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Thesis (Ph. D.)--University of Washington, 2005. Despite decades of research in fault tolerance, commodity operating systems, such as Windows and Linux, continue to crash. In this dissertation, I describe a new reliability subsystem for operating systems that prevents the most common cause of crashes, device driver failures, without requiring changes to drivers themselves. To date, the subsystem has been used in Linux to prevent system crashes in the presence of driver failures, recover failed drivers transparently to the OS and applications, and update drivers "on the fly" without requiring a system reboot after installation. Measurements show that the system is extremely effective at protecting the OS from driver failures, while imposing little runtime overhead.
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The authors demonstrate how their Minimal i386 Software Fault Isolation Tool (MiSFIT) protects applications from end user extensions written in otherwise unsafe languages. They also compare the performance of unprotected code with MiSFIT-protected versions. MiSFIT can be used to fault isolate dynamically linked extensions to Web browsers, operating system extensions, or client code linked to a database server. As performance results show, by providing safety at a reasonably small overhead, MiSFIT is part of an end-to-end solution to the problem of constructing extensible systems
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This paper describes the motivation, architecture and performance of SPIN, an extensible operating system. SPIN provides an extension infrastructure together with a core set of extensible services that allow applications to safely change the operating system's interface and implementation. These changes can be specified with finegranularity, allowing applications to achieve a desired level of performance and functionality from the system. Extensions are dynamically linked into the operating system kernel at application runtime, enabling them to access system services with low overhead. A capabilitybased protection model that relies on language and linktime mechanisms enables the system to inexpensively export fine-grained interfaces to system services. SPIN and its extensions are written in Modula-3 and run on DEC Alpha workstations. 1 Introduction SPIN is an operating system that can be dynamically specialized to safely meet the performance and functionality requirements of applic...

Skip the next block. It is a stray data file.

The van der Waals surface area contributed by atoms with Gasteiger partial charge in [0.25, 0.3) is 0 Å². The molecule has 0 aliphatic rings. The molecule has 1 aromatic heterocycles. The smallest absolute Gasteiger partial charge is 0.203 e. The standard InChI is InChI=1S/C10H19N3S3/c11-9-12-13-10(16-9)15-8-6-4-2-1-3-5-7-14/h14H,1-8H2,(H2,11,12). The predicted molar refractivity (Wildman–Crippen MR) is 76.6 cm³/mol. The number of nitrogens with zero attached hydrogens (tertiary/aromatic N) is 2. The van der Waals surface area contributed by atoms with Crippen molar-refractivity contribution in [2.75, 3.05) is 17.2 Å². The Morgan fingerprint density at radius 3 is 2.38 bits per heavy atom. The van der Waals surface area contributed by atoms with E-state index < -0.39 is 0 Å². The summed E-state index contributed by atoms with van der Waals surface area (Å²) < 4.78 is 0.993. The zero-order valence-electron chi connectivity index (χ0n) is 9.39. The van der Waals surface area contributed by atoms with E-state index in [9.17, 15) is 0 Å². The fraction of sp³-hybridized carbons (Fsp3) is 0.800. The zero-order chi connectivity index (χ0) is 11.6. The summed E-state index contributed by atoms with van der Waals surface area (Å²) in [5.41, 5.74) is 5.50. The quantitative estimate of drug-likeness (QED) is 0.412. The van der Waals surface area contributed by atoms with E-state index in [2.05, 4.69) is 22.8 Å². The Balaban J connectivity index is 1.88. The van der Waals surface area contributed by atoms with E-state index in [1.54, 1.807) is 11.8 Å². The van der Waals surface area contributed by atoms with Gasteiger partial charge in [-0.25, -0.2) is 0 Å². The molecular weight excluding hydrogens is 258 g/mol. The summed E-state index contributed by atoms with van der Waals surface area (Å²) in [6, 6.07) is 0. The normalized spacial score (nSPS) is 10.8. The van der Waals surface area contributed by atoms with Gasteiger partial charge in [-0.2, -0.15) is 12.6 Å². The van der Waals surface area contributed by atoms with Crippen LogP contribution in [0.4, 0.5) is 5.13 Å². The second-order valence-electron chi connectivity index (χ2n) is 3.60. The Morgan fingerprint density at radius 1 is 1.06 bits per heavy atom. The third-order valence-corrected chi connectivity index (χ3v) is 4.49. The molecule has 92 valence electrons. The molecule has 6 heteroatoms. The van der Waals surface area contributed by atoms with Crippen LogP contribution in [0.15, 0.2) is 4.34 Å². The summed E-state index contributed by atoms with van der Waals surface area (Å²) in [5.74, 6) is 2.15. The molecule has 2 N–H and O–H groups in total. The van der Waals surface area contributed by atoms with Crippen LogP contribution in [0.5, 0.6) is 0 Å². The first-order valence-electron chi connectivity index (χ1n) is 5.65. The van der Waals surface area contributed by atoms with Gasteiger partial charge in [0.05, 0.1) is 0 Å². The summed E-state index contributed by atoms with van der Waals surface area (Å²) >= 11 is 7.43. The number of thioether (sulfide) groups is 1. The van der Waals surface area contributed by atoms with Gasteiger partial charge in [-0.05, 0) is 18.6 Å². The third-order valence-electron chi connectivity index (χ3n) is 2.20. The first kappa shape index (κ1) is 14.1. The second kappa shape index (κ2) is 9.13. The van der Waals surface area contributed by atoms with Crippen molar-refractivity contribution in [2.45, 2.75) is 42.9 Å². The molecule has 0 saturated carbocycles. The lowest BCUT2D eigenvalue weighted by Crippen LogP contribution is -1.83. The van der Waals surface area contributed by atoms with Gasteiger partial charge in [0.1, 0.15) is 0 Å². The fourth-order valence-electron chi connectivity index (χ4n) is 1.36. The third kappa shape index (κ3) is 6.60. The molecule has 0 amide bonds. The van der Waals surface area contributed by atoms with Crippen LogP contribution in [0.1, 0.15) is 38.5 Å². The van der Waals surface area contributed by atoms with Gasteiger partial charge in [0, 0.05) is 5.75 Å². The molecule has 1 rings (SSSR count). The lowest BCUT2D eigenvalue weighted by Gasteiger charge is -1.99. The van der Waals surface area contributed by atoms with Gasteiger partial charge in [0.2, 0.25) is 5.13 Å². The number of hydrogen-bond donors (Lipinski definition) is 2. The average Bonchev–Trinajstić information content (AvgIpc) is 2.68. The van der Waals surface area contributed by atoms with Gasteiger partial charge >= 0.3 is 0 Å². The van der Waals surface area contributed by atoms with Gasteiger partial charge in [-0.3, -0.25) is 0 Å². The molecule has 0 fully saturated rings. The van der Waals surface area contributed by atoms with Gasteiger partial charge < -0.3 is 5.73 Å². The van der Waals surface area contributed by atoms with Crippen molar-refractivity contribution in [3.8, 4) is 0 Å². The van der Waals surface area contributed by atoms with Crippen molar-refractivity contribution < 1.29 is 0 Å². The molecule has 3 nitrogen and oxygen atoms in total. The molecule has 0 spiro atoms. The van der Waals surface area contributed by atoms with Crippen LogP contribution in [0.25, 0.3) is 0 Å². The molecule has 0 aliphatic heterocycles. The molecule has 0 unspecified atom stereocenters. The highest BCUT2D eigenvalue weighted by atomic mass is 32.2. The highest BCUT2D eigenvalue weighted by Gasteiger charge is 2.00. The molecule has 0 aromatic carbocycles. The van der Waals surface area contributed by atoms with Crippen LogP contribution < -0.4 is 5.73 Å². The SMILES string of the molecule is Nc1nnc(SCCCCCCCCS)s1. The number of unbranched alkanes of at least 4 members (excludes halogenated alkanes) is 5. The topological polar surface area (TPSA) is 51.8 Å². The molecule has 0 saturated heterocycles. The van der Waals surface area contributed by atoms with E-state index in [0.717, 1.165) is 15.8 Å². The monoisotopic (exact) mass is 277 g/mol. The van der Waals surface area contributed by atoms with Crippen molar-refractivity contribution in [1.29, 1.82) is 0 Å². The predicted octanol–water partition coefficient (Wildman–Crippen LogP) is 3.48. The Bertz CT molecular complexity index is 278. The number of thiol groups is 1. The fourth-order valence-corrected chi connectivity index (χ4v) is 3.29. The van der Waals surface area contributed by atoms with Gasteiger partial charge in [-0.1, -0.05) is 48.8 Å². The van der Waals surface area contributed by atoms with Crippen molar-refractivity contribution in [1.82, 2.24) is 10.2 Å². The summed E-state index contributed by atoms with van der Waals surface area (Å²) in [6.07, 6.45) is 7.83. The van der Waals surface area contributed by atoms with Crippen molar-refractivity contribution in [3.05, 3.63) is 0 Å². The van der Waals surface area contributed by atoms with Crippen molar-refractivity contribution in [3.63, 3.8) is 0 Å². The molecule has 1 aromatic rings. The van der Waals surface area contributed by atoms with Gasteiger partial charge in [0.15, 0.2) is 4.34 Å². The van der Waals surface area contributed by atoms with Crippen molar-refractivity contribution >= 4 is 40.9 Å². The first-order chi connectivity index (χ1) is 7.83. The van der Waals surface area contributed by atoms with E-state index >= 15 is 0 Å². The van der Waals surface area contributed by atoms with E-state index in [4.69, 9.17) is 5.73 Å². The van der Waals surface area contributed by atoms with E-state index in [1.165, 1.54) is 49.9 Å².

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this paper in L a T E Xpartly supported by ARPA (ONR) grant N00014-94-1-0775 to Stanford University where John McCarthy has been since 1962. Copied with minor notational changes from CACM, April 1960. If you want the exact typography, look there. Current address, John McCarthy, Computer Science Department, Stanford, CA 94305, (email: jmc@cs.stanford.edu), (URL: http://www-formal.stanford.edu/jmc/ ) by starting with the class of expressions called S-expressions and the functions called S-functions. In this article, we first describe a formalism for defining functions recursively. We believe this formalism has advantages both as a programming language and as a vehicle for developing a theory of computation. Next, we describe S-expressions and S-functions, give some examples, and then describe the universal S-function apply which plays the theoretical role of a universal Turing machine and the practical role of an interpreter. Then we describe the representation of S-expressions in the memory of the IBM 704 by list structures similar to those used by Newell, Shaw and Simon [2], and the representation of S-functions by program. Then we mention the main features of the LISP programming system for the IBM 704. Next comes another way of describing computations with symbolic expressions, and finally we give a recursive function interpretation of flow charts. We hope to describe some of the symbolic computations for which LISP has been used in another paper, and also to give elsewhere some applications of our recursive function formalism to mathematical logic and to the problem of mechanical theorem proving. 2 Functions and Function Definitions